Waite digs Dykstra’s tune

first_imgBEN CLASSON/Herald photoThis year’s ninth-ranked UW volleyball team is one of the most talented in the program’s recent history. Few would suspect, however, that any of them had unusual talents off the court.Sophomore Kat Dykstra is not only making a name for herself as a new starter this season, but she is also an accomplished bassoon player.When trying to develop Dykstra’s raw talent, coach Pete Waite compares perfecting the game of volleyball to playing in an orchestra.”She actually has a great background in orchestra, and she plays at a very high level,” Waite said. “So sometimes we talk about the discipline that it takes to learn the instrument that she has played in the past and bring it to the court, because she is phenomenal.”Dykstra is representative of the undeveloped athletic ability many younger UW players possess, having not started playing volleyball until her junior year at New Trier High School in Wilmette, Ill. During that time, the track and basketball standout helped lead her team to two appearances in the state quarterfinals.After redshirting her first year on campus, Dykstra played in 15 matches and made one start last year, averaging .62 blocks and kills per game. She played her best match against UC-Santa Barbara, where she racked up 4 kills and 4 blocks.So far this season, Dykstra has shown much improvement. Through only 20 games played, she has already bettered her season totals from a year ago, accumulating 53 kills for a 2.65 per game average. She has also been averaging a block per game as well. Waite attributes her jump in numbers to both her athletic ability and how quickly she is able to learn the game.”Physically, she is phenomenal. She is probably one of the top two athletes that we have ever had in the program,” Waite said. “As far as top jump reach, she has gone easily eight or nine inches over the basketball rim, if you were to measure that. That is just phenomenal when you are playing a 7-foot-4 inch net. So, she is way up there.”Listed at 6 feet 3 inches, Dykstra’s height and vertical reach are two great attributes she brings to the team. Those weapons have caused the team’s setters to adjust the way they play with her.Senior setter Jackie Simpson set for standouts like former Badger Maria Carlini and sophomore Brittney Dolgner but has had to adjust the way she plays due to Dykstra’s leaping ability.”The biggest difference is Kat can touch 10’7″, so it’s a lot higher,” Simpson said. “A quick attack you set at the same height as a second tempo ball, but it’s a first tempo set. It’s something you really have to adjust to as a setter, getting the height and speed just right.”Dykstra’s play is not only drawing attention from her teammates, but she is also putting on a show for opponents.On UW’s last road trip, the Badgers won the Loyola-Marymount Invitational. In the final game against the Lions, Dykstra recorded 13 kills, good enough to earn her all-tournament team honors. That game stands out for Waite as a turning point in the young season.”Even our first two weekends on the road, we played Northern Iowa, and we got her a lot of balls, and she really dominated the match,” Waite said. “Last weekend we were at Loyola-Marymount, and she really finished the match strong with a couple really great blocks and kills. She is showing us the more sets we get her, the better she will do, and she is going to be a great weapon for us as we head into Big Ten play.”Although Dykstra has made many improvements in her play, she still has a lot to work on, especially because she is so new to the game. One thing that she does is apply the same practice and work ethic that she has when practicing her bassoon to her play on the court.”Everything takes a lot of practice,” Dykstra said. “With music or with volleyball, you have to do things over and over again if you are going to get it right. With my bassoon, it’s so many notes and so many fingerings that don’t make sense at all, and there are some things in volleyball that you don’t understand.”You just have to work through it, and it will make sense eventually. The people teaching you know what they are talking about, and you just got to trust them and work your hardest.”Waite acknowledges that she has a lot to learn and is new to the game. But, like a good musician, he knows that she will work hard and practice so she can be a major contributor as the team works deeper into the season. “She enjoys the whole game, but she is very new to it,” Waite said. “She only started playing with a decent club team her senior year in high school. So everything she does is new and exciting for her. We are challenging her to be better and get tougher all the time. We are trying to get her up to game speed for Big Ten play.”last_img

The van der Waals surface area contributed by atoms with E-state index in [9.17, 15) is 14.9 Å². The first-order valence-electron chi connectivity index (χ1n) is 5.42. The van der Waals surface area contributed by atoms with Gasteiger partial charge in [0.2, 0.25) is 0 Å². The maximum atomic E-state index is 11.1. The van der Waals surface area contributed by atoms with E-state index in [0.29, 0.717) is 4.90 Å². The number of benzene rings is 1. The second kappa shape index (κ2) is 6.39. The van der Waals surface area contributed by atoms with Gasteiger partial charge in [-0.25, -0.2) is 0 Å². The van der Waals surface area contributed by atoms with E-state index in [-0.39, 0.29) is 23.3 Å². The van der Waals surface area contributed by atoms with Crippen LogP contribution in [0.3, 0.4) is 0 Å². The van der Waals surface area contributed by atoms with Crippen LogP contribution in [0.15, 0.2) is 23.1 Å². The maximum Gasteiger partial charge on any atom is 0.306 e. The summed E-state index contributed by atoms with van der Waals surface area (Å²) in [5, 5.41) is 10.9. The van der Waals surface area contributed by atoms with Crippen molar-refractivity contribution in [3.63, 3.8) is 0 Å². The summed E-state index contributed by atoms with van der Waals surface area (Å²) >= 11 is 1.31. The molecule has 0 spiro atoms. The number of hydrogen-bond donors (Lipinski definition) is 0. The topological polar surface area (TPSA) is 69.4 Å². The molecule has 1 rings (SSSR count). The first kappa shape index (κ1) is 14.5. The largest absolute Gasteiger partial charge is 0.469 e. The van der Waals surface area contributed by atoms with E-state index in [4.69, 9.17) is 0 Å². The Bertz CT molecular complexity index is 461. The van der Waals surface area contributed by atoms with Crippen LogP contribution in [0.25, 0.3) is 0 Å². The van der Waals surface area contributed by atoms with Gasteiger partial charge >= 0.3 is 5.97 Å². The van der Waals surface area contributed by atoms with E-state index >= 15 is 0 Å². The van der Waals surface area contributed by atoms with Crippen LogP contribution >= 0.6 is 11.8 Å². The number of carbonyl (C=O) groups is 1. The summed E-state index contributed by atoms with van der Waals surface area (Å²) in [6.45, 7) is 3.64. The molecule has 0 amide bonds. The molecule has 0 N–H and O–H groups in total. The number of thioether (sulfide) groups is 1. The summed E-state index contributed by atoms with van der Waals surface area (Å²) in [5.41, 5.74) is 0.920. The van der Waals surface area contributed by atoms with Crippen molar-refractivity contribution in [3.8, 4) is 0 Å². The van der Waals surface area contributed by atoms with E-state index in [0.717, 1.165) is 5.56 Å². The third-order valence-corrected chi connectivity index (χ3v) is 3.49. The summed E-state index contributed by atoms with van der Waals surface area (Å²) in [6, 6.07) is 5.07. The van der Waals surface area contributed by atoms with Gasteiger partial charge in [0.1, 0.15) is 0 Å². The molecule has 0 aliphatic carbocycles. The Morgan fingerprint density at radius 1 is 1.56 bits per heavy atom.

Leave your comment